Heaven Knows What
As film production gets cheaper and more accessible, we were supposed to get a democratization of content, where all sorts of different stories get told. As it happens, the means of production is still generally in the hands of upper-middle class white guys, and most of them want to tell stories either about how their dad was mean or what if this one girl loved them back. As interesting as those stories can be the first time around, they’re kind of low on the scale of problems worth thinking about.
You know what’s a real problem? heroin addiction. Not in the glamorous way of Lou Reed or Vincent Vega or Trainspotting, but in the slow grind of day-to-day addiction while homeless on the streets of a major urban center. Josh and Benny Safdie may be relatively privileged themselves, but they use their camera to tell the stories that Arielle Holmes wrote down for them in her unpublished memoir Mad Love in New York City, and they’ve adapted these stories into Heaven Knows What, a powerful and unapologetic film starring Holmes herself as the lightly-fictionalized “Harley”.
Most of the time we spend with Harley is about getting her next fix. It’s not even about getting high; she needs twenty bucks for her maintenance dose of two hundred-milligram packets, or “bags”, of heroin just to keep from feeling sick. If she wants to feel a rush, she needs two more bags. That’s at least morning and night, and before she’s even considered where she’s going to sleep.
There are shelters, sure, but they aren’t about to let her shoot up under their roof. Besides, Harley had to leave the last shelter after a giant falling-out with Ilya (Caleb Landry Jones); we just see the end of this at the start of the film when Harley slices her wrist open in a bizarre act of contrition. It’s a stupid and silly decision on her part — especially for a guy who treats her the way Ilya does — but life as a homeless addict doesn’t usually come from or lead to the best decision-making skills.
So Harley sticks close to her dealer, Mike (Buddy Duress), who crashes at some lady’s apartment for fifteen dollars a night. That brings her budget up to at least $55 every day just for heroin and shelter. She gets most of what she can from “spadging” — begging for spare change — but she’s resourceful. An unattended mailbag means grabbing a handful of envelopes in case one of them contains something valuable; shoplifted convenience store energy shots can be resold to newsstands for below their wholesale price. And she can always hustle to make a deal with Mike and hope his own habit keeps him from remembering what exactly she owes.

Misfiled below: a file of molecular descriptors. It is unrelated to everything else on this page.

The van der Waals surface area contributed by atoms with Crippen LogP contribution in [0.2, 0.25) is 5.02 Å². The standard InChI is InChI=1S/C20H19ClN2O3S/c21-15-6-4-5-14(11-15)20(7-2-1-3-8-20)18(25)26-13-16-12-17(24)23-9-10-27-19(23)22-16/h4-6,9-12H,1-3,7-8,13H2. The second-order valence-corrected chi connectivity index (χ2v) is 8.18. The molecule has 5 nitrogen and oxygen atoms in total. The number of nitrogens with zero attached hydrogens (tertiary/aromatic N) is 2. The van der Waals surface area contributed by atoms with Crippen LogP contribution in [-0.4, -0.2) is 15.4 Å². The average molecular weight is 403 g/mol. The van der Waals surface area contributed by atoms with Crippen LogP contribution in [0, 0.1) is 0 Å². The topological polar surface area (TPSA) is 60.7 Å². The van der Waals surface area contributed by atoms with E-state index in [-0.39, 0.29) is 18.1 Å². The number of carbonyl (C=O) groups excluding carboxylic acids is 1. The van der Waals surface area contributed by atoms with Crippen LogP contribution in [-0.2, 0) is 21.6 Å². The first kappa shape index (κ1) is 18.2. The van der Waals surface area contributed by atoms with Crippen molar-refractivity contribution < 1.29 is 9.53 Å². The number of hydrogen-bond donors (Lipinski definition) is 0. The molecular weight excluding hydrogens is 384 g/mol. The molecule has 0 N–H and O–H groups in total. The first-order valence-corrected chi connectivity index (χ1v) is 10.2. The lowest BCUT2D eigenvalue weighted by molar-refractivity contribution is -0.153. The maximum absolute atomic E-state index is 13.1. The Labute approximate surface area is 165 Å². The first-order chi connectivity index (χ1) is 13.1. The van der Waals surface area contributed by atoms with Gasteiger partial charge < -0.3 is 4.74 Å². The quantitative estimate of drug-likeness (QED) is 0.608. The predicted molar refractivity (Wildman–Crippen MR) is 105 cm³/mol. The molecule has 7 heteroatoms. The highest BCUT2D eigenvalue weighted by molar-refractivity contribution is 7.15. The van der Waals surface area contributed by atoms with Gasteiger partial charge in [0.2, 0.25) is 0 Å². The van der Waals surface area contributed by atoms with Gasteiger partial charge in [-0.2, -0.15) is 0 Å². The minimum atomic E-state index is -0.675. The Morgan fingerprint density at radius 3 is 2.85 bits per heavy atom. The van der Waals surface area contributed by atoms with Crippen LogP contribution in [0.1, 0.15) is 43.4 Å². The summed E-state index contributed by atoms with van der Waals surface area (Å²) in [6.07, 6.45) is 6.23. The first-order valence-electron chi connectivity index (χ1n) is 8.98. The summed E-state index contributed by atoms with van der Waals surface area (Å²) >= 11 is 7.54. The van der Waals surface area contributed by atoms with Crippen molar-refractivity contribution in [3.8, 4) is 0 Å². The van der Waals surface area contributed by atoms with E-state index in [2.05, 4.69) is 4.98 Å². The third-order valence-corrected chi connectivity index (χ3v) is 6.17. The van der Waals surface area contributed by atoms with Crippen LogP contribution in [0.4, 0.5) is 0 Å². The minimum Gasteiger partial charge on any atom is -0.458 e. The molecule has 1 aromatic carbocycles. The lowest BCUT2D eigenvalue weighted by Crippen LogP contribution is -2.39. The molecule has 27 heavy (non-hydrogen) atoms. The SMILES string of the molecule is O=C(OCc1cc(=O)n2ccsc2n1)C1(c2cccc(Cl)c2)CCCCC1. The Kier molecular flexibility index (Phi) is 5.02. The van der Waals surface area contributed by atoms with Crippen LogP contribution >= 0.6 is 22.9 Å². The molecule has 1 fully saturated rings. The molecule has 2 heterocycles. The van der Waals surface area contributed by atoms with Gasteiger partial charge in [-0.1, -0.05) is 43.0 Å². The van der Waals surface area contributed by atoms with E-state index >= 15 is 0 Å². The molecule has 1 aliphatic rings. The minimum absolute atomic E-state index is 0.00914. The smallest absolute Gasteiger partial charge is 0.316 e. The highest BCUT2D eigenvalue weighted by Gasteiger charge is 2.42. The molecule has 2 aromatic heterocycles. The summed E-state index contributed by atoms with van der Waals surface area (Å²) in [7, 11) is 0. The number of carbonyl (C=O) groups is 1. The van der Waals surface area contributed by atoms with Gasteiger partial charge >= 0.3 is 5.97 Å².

There’s a whole life and culture that exists here at the margins of the city, and most of us just look right past it. Harley and Ilya have no problems fighting and yelling out in the open because they’re invisible to most of the people around them. Besides, when you’re living on the street there’s not a lot of other, more private places to go. Harley also carouses with her friends, often in the parks at night with a bottle of liquor someone has scared up during the day, still studiously ignored by the rest of the city.
The Safdie brothers don’t present a nice, neat story of redemption here. The real Arielle Holmes seems to be pulling her life together now, but it’s largely on the back of this project, not within the film itself. Heaven Knows What shows us a few days — maybe a week — in her life. It’s as raw and real as anything you can find on the screen, and it’s not about playing to some patronizing mainstream narrative script of how an addiction story should be. As much as we’ve learned to look away from those on the margins, the Safdies push us to look and see the person right in front of us, and to take her for who she is.
Worth It: yes.
Bechdel Test: fail.
This review also appears at Punch Drunk Critics.